The Readiness and Perceived Need for Long-Term Care Services by Seniors in rural Communities in Southern Utah

Update item information
Identifier 1998_Cornelius
Title The Readiness and Perceived Need for Long-Term Care Services by Seniors in rural Communities in Southern Utah
Creator Cornelius, Joy
Subject Rural Health Services; Rural Population; Independent Living; Long-Term Care; Attitude to Health; Health Status; Health Services Needs and Demand; Community Networks; Activities of Daily Living; Health Services for the Aged; Transportation of Patients; Aging Populations; Rural Elderly; Aging in Place
Description Because the older population is living longer and the numbers in this group are increasing exponentially, a change in the current structure of long-term care is needed. This is especially true in rural areas where there are even greater proportions of persons age 65 and older and the younger population has moved to metropolitan areas. For those with a declining family support network, a formal long-term care network becomes increasingly more important to meet as many needs as possible for the elderly in rural areas. According to Monroe (1994), rural long-term care in particular may have to fill an unplanned void as rural hospitals have begun to close or drastically cut specialized services such as physical therapy and diabetic care. However, some rural hospitals with declining acute care volume have already extended into long-term care services such as swing beds, home health, Continuing Care Retirement Communities, as well as home and community-based services. (Schlenker & Shaughnessy, 1996). The only way to maintain sufficient revenue when there are empty beds is to diversify into other profit centers by adding services such as therapies, pharmacies, and transitional care units to obtain Medicare funding. (Brown, 1994; Monroe, 1994). Shaughnessy, et al (1994) point out that very few rural communities have a reasonable cross-section of long-term care services. What is needed is a variety of health related as well as home- and community-based services into more rural areas. Branching into community-based services such as assisted living or adult day care , for example, can also supplement the revenue in a nursing facility in addition to enhancing the services available. (Caywood, 1996). Coward (1995) found that place of residence predisposes a person toward admission to a nursing home, implying that rural elders enter nursing homes at a higher rate than their urban counterparts. He suggests one reason is that there are too few community and home-based services to serve rural needs, and nursing home beds are typically available in rural towns and communities. In addition, services such as home care and assisted living are often not available in rural areas, so many elderly are put into a nursing home unnecessarily ("New program...", 1994). Furthermore, Coward (1989) reports Nelson's conclusion that rural elderly are at greater risk for institutionalization , and the reason is more than likely due to deficiencies in communitybased services. Also, rural elderly tend to be institutionalized at a younger age and when less disabled than urban elderly. Coward (1989) suggests a continuum of care to respond to the needs of rural elders as they age, especially those who are relatively healthy. However, in rural areas, there are few links between health and social services that offer alternatives to institutionalization, so, even if this type of service was implemented, many of the rural elders who would have gone into a nursing home before would still be resigned to that fate (NINR, 1993). Moreover, establishment of a coordinated continuum of care system could link up services and coordinate the care of the elderly so that their specific health needs are met. Because there is not a universal set of longterm care services that fit all rural communities, each community's unique characteristics should be considered when considering adding more services. Some often view all rural areas as extremely homogeneous, but the opposite is actually true. Just like individuals, each rural region and community have unique features which should be identified before trying to develop health care programs. In fact, Graham Rowles (1991) states the importance of learning the traditional values and culture of the community before implementing a new program, otherwise it may not be effective. Unfortunately, according to Coward (1998), there is not much research on what services do and do not work in rural areas nor the impact of these programs on rural elders The rural community where an elder lives can have a major impact on residents' attitudes and perceptions; therefore, it is important to identify how and why this happens. This kind of information, once identified, can help to determine what environmental influences may lead to specific opinions about services and long-term care needs. Smith (1975) wrote the following about the influence of a community on resident attitudes:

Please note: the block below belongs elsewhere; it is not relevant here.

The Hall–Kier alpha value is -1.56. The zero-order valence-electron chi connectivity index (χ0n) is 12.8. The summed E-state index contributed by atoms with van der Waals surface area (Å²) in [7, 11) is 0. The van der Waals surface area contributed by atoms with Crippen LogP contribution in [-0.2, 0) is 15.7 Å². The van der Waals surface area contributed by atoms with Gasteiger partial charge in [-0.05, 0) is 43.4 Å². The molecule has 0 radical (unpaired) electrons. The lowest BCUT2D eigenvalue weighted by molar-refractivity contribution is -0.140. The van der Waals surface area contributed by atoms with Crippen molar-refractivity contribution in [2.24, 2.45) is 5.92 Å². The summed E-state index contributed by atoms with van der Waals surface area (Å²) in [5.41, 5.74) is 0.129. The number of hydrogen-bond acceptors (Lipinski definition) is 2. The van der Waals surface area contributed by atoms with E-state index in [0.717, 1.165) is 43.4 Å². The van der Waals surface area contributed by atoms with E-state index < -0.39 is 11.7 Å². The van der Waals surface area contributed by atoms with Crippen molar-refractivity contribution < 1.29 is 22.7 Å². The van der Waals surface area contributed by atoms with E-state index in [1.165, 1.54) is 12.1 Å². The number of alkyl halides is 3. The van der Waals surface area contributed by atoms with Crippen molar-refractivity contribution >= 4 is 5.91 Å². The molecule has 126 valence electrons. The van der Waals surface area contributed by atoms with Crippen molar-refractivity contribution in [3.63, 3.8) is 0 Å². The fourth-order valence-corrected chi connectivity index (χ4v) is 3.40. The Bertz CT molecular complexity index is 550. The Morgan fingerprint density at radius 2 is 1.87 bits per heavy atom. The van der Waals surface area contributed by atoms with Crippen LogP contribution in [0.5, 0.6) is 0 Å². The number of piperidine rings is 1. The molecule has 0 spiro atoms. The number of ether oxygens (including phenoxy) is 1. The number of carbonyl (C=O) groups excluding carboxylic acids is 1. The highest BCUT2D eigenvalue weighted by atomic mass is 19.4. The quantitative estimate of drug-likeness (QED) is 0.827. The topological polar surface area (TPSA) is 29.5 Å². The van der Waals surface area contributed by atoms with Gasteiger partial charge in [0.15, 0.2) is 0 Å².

Publisher Spencer S. Eccles Health Sciences Library, University of Utah
Date 1998
Language eng
Rights Management Copyright © Joy Cornelius 1998
Holding Institution Spencer S. Eccles Health Sciences Library, University of Utah
Scanning Technician sg
Metadata Cataloger AMT
Name Joy Cornelius
Type Text
ARK ark:/87278/s63j6b8z
Setname ehsl_gerint
Date Created 2013-02-08
Date Modified 2018-06-08
ID 179500
Reference URL https://collections.lib.utah.edu/ark:/87278/s63j6b8z
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